Q&A Advice for Young Writers

Once long ago, I was a university career counselor, and so I absolutely love getting questions about careers and goals and what it takes to be a writer.

First off… if you write, you’re a writer. Full stop. There’s no need to tell people you’re an aspiring writer, or an unpublished writer. Just like if you’re an artist, it doesn’t matter if you sell your art or not to be one – you just are.

The best thing you can do right now for your writing is to read as much as possible, and read from every genre: fiction, non-fiction, romance, fantasy, science-fiction, horror, graphic novels, fanfiction. There’s something to learn from every one of those. If you only stick to one genre, then you’ll end up writing what everyone else writes. You can pick up ideas and writing techniques from everywhere!

If you want to be a published writer there are two ways to go about it: self-publishing and traditional publishing. I am not an expert on self-publishing and so I’ll mainly talk about traditional publishing here. (There are many resources online for self-publishing if you just do a search.)

Most traditionally published authors have a second job or career in addition to writing fiction. It might be hard to do two things at once, but it can be worth it: for the financial security, and also to have expertise beyond just writing – which will help your writing too!

If you’re looking for writing related careers to complement your fiction writing, there’s also copy writing, or technical writing (that’s what I do!). In general, being a good writer will help you in most careers you choose, and the career you choose doesn’t have to be related to writing at all. For example, a career in medicine could be super helpful if you’re also writing murder mysteries. (John Grisham was a lawyer for many years while writing novels.) It’s valuable to have a life beyond writing, because the more you experience the more you can write about.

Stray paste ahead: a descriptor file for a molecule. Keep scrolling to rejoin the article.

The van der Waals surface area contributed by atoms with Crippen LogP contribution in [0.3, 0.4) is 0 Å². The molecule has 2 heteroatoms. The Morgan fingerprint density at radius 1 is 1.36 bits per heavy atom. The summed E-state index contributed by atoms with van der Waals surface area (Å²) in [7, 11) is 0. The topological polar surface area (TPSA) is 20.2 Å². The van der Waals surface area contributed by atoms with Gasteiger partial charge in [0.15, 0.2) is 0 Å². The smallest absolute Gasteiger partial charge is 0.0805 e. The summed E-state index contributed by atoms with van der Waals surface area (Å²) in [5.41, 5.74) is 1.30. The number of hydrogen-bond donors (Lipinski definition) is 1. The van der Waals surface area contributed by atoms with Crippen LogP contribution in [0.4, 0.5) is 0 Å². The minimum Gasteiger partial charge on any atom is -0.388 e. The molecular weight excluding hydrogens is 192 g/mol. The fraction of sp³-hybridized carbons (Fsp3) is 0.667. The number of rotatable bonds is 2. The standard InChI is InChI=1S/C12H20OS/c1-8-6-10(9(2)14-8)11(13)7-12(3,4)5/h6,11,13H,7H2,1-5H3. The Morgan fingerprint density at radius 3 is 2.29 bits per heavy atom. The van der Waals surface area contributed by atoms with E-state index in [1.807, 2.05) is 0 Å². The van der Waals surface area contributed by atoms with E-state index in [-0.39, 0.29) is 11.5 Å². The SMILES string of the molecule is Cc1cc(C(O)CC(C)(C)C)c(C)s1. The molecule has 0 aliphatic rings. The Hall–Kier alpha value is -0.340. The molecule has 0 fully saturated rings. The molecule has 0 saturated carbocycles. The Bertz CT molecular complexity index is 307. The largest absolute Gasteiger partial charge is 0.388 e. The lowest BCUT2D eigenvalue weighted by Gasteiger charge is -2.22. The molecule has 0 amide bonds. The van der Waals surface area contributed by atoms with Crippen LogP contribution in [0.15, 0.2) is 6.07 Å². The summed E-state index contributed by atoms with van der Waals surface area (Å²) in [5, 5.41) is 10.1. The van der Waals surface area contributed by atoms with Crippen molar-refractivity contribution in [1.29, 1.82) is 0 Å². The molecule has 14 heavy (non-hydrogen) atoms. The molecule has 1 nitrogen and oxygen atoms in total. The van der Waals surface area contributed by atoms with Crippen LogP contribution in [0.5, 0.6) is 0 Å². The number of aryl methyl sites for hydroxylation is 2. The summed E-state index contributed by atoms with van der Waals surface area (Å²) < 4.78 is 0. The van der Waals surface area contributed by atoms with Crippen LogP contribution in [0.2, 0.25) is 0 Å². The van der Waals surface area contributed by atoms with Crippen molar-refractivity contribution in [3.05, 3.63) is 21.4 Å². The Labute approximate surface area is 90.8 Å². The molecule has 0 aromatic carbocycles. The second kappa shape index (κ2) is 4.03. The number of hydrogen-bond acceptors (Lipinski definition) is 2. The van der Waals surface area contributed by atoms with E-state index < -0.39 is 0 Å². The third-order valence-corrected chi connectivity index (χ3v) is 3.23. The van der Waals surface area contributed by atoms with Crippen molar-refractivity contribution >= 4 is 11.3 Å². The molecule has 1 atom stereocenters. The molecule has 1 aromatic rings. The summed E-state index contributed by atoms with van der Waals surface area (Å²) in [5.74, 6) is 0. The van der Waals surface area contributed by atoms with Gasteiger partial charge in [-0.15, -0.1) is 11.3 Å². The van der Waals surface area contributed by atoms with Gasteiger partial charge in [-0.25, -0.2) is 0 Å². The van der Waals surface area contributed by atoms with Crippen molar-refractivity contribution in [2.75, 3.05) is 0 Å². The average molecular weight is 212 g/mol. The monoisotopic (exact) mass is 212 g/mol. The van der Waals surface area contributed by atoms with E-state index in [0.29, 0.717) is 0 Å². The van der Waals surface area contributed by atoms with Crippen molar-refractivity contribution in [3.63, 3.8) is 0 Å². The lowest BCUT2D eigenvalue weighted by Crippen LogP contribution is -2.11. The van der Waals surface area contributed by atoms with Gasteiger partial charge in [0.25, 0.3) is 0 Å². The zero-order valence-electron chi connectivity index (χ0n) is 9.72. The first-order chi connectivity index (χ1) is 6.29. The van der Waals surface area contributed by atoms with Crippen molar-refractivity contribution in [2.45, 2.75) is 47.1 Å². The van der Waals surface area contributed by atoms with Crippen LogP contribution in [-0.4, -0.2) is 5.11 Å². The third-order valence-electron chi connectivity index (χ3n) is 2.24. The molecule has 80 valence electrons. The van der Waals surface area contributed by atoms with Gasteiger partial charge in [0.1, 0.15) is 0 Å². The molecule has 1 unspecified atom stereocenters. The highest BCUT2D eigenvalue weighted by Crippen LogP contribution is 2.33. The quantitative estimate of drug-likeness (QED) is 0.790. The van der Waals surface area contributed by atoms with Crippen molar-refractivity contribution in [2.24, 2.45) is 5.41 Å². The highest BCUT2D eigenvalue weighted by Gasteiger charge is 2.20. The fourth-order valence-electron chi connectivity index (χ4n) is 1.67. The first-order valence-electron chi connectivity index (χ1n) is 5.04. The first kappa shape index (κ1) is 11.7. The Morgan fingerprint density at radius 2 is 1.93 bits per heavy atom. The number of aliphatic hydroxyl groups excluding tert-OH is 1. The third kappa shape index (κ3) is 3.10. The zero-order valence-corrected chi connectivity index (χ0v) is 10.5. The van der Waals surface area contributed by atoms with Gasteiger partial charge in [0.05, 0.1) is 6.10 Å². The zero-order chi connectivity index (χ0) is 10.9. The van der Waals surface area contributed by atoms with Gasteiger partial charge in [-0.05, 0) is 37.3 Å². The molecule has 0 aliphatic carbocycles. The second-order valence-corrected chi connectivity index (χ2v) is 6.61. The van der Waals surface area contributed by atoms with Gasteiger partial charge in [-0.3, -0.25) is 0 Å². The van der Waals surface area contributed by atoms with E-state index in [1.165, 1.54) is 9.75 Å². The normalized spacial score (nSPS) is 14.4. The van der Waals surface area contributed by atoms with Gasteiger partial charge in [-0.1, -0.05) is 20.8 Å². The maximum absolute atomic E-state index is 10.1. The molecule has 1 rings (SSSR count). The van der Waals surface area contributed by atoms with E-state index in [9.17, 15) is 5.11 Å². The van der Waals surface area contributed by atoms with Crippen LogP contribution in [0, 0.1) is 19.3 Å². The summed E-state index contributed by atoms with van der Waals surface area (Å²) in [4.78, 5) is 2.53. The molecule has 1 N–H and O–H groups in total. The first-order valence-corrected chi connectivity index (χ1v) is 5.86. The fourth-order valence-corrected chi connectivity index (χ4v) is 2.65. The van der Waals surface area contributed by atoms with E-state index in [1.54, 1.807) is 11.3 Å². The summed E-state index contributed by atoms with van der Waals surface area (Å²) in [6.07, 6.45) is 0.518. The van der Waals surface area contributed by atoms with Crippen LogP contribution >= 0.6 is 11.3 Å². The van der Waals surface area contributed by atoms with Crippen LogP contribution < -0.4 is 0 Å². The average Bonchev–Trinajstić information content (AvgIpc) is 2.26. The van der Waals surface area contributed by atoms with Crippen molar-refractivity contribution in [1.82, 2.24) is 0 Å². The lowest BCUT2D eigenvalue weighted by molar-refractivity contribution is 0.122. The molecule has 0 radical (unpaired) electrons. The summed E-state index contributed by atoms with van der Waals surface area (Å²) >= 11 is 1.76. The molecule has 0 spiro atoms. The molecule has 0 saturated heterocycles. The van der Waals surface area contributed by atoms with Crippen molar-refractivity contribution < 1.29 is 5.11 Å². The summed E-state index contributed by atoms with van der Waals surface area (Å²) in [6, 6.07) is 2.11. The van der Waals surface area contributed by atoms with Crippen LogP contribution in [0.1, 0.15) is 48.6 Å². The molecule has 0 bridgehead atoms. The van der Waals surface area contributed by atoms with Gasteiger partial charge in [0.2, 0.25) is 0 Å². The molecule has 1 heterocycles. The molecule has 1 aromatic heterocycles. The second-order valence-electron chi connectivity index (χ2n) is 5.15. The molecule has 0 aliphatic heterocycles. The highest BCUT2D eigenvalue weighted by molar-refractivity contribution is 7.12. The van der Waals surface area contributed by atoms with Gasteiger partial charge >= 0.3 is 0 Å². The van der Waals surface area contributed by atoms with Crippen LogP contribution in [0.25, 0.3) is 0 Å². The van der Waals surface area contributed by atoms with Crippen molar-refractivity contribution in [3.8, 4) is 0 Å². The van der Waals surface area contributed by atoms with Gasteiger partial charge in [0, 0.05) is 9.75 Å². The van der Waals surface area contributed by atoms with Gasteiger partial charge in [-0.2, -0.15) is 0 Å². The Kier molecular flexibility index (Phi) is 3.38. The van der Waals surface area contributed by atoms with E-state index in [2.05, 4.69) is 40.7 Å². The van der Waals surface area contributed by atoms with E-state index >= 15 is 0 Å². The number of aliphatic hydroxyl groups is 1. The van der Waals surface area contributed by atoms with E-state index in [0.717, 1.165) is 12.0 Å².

Here’s a good link that talks about writing careers: The Business Behind Becoming an Author (Thanks Anna!). You can also check out my Links page for more traditional publishing resources.

My final bit of advice: follow the love. Have fun with what you write. It doesn’t matter what you write. The love of writing is what will tide you through this industry. It can be disheartening and difficult at times facing rejection, but if you love the writing and don’t give up it’s all worth it.


Q&A, Writing Discussion

Keeping Organized During Revisions

I’ve got a lot of friends in the revision trenches these days, and oh boy it isn’t easy keeping an entire novel in your head for months on end. My trick is that I don’t. How do I keep track? WELL FRIENDS, I use a spreadsheet. I know, I know, boring right? But it works! And colour coding… and and…

Anyway, here is a sample Edit Tracking Worksheet that I use for revisions. You might know the story 😉

There are likely as many ways to edit a manuscript as there are writers, but I’ve found this method helpful for me, especially when switching between projects. What chapter did the birthday cake disaster happen in? I can just look it up. The spreadsheet is really just a listing of what happens in each scene, what day it is, and who is there.

I create the editing tracker after the first draft is done, but you can absolutely write it as you go. For each draft, I create a sheet in the Excel file. I keep the records of my old drafts, in case I need to go back and find a scene I cut out of a previous iteration of the book. The first page is always the latest draft.